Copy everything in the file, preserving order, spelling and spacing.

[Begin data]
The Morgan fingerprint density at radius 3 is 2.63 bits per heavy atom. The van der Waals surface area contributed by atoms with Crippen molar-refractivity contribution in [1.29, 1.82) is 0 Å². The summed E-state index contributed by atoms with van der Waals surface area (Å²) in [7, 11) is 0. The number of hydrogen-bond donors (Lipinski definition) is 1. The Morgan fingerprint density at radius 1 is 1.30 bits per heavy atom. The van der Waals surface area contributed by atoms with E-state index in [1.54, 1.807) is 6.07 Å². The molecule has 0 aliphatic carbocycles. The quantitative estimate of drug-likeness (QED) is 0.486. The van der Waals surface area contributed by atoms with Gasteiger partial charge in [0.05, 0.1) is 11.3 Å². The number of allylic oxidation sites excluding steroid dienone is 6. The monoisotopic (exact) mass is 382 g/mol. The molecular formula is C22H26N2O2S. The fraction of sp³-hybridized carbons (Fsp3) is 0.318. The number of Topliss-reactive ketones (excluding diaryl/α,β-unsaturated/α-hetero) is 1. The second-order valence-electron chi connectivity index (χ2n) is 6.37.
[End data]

The Morgan fingerprint density at radius 3 is 2.63 bits per heavy atom. The van der Waals surface area contributed by atoms with Crippen molar-refractivity contribution in [1.29, 1.82) is 0 Å². The summed E-state index contributed by atoms with van der Waals surface area (Å²) in [7, 11) is 0. The number of hydrogen-bond donors (Lipinski definition) is 1. The Morgan fingerprint density at radius 1 is 1.30 bits per heavy atom. The van der Waals surface area contributed by atoms with E-state index in [1.54, 1.807) is 6.07 Å². The molecule has 0 aliphatic carbocycles. The quantitative estimate of drug-likeness (QED) is 0.486. The van der Waals surface area contributed by atoms with Gasteiger partial charge in [0.05, 0.1) is 11.3 Å². The number of allylic oxidation sites excluding steroid dienone is 6. The monoisotopic (exact) mass is 382 g/mol. The molecular formula is C22H26N2O2S. The fraction of sp³-hybridized carbons (Fsp3) is 0.318. The number of Topliss-reactive ketones (excluding diaryl/α,β-unsaturated/α-hetero) is 1. The second-order valence-electron chi connectivity index (χ2n) is 6.37.